Wednesday, June 8, 2011

'Attack of the Wiener Man' - there's no substitute for a little luck and great timing

video
Here Come the Mummies are not only dead, they're apparently psychic. Their song, "Attack of the Wiener Man" puts the "i" before the "e," but the timing couldn't be better. The song was recorded long before U.S. Rep. Anthony Weiner, D-NY, decided to launch his own attack of the "e" before "i" Weiner Man.

Are the Mummies letting this opportunity pass them by? Of course not. They're marketing, with help from PhotoShop, their "Attack of the Wiener Man" t-shirt for $15 on their website:

"He is gonna get you ... and when he does, you are going to look sexy in this classic ringer shirt. As part of a public service announcement (in conjunction with the term's of Spaz's parole) we are putting this one on sale for a limited time. A portion of proceeds will go towards making society a little more accepting of grab-ass congressmen."

The video captures them playing the tune on the nationally syndicated Bob and Tom radio show. It has nothing whatsoever to do with a New York congressman. Not when it was recorded, that is. Here's our story about the band's April gig in Punta Gorda.

Here's the recorded studio version minus the Bob and Tom happy talk. Caution: It's loud, and the lyrics might not be entirely safe for work. But that kind of depends on where you work. Just plug in the headphones or turn down the speakers.

Tuesday, June 7, 2011

Bank learns a lesson: Next time rent your stuff

Todd Allen with client
Maureen Nyerges outside the
Naples BofA branch.
Naples attorney Todd Allen lived the dream last week. Allen is the lawyer who made news when he turned up at a local Bank of America branch with a court order, a rental truck, a sheriff's deputy and an ultimatum.

Pay up or you'll never see your furniture again.

He was there to collect the $5,772.88 BOA owed his clients Warren and Maureen Nyerges for court costs and legal fees tied to the bank's unrelenting efforts to foreclose on the house the couple owned free and clear.

And he was prepared to be paid in furniture. The bank's furniture. Everything from the institutional sofas in the lobby to the mahogany veneer in the branch manager's office.

Monday, June 6, 2011

Yes, Sarah, you did 'mess up about Paul Revere'

"You know what, I didn't mess up about Paul Revere," former Alaska Governor Sarah Palin said on "Fox News Sunday."

'We're coming! We're coming!'
And she just might have something of an argument. Not much, but something. If you squint real hard and pretend. And you're on Sarah's payroll.

Palin raised a few squinted eyebrows when she claimed the purpose of Revere's famous "midnight ride" of 1775 was to send a warning of some sort to the British.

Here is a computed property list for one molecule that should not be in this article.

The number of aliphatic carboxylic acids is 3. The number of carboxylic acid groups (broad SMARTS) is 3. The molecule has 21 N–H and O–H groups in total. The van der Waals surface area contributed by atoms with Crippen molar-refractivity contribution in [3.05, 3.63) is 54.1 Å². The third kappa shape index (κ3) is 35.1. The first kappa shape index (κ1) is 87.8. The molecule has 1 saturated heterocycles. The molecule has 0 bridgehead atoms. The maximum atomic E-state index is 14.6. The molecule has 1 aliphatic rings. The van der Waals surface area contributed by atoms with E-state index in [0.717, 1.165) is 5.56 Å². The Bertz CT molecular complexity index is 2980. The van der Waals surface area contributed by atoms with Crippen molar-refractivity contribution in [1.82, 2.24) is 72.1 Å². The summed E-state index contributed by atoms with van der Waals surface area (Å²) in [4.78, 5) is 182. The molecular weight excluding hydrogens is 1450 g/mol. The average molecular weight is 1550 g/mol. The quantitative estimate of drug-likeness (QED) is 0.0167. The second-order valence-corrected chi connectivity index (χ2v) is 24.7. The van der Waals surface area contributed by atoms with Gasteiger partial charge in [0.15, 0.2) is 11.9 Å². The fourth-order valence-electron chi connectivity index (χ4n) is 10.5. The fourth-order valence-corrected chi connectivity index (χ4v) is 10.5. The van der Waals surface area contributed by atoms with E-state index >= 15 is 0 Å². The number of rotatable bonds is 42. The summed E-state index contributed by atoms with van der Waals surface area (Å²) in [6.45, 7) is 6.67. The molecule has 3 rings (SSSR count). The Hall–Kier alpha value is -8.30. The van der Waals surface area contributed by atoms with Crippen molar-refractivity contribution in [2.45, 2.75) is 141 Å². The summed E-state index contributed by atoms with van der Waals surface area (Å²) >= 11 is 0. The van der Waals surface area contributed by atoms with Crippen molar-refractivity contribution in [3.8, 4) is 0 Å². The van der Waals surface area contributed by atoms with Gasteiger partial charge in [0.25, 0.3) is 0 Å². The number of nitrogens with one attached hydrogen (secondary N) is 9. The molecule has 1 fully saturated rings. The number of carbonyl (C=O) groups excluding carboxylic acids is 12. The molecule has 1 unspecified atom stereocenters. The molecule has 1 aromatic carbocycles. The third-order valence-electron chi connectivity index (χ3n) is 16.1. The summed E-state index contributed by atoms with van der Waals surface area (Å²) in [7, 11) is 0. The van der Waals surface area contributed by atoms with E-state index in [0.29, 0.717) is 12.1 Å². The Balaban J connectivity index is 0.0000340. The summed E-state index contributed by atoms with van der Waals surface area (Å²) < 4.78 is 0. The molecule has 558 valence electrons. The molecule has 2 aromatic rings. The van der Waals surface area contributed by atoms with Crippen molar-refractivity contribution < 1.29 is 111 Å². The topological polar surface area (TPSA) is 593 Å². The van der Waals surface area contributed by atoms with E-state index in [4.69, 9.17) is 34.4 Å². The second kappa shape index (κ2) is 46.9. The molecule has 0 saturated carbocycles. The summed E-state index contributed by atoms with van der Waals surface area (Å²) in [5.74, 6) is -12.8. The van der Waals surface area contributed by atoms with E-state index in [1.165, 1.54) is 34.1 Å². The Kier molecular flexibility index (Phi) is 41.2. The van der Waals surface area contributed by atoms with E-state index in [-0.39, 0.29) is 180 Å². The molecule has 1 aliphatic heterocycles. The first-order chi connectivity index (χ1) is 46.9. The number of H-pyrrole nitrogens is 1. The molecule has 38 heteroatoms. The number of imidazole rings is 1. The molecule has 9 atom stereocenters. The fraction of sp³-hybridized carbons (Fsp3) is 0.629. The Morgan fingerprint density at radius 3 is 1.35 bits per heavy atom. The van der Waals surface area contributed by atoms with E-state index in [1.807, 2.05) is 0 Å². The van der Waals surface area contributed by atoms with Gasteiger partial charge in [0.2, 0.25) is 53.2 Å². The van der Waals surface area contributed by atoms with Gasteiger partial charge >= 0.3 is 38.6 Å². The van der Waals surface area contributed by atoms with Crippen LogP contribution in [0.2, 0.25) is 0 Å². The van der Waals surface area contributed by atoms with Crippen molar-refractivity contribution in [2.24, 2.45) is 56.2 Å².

"Part of his ride was to warn the British that we were already there ..." the 2008 GOP vice presidential nominee told Fox News anchor Chris Wallace.

And, technically, she was right. Confused, but right. If only she had stopped there. She didn't, of course. We're talking Sarah Palin.

On April 14, 1775, Gen. Thomas Gage, the military governor of Massachusetts, issued orders to Lt. Col. Francis Smith to secretly march a detachment of troops - known as "regulars" - to seize and destroy "all military stores" kept by the Massachusetts militia - known as "irregulars" - in the village of Concord. Within hours the secret was out. The only question was when?

Thursday, June 2, 2011

Local legislator's political grandstanding just cost us $781,000 - and climbing

Roberson
The Florida House and Senate will spend more than $50 million for "legislative support services" in the coming fiscal year. Perhaps our lawmakers should consider actually listening to the people they're paying to do this work.

There were 64 bills that made it through the House and Senate this past session. The tab for getting this legislation to the governor's desk works out to about $781,000 per bill. And that’s in support services alone.

This price tag includes a legion of analysts hired to write and translate legislation into language our elected lawmakers can understand. Among other things, they figure out what each bill will cost the taxpayers, how each bill will affect you and me, and the potential impact the legislation will have on state agencies.


Wednesday, June 1, 2011

Scott treats himself to a $50 million windfall as he signs constitutionally DOA drug-testing law

Gov. Rick Scott said Tuesday that "it is unfair for Florida taxpayers to subsidize drug addiction." What he neglected to say, however, is that it's apparently not unfair for Florida taxpayers to unwittingly subsidize his family's business interests.

Scott's comments came as he signed into law legislation requiring the 60,000 or so Floridians receiving benefits through the federal Temporary Assistance for Needy Families program to line up and pee into little plastic cups.

“This new law will encourage personal accountability and will help to prevent the misuse of tax dollars,” Scott said in a statement issued following the signing. Prevent the misuse of tax dollars?

At an average $42 a pop, the law effectively triggers a $2.5 million annual windfall for the state's drug testing industry. And 90 percent of that money - probably more - will ultimately come out of your pocket.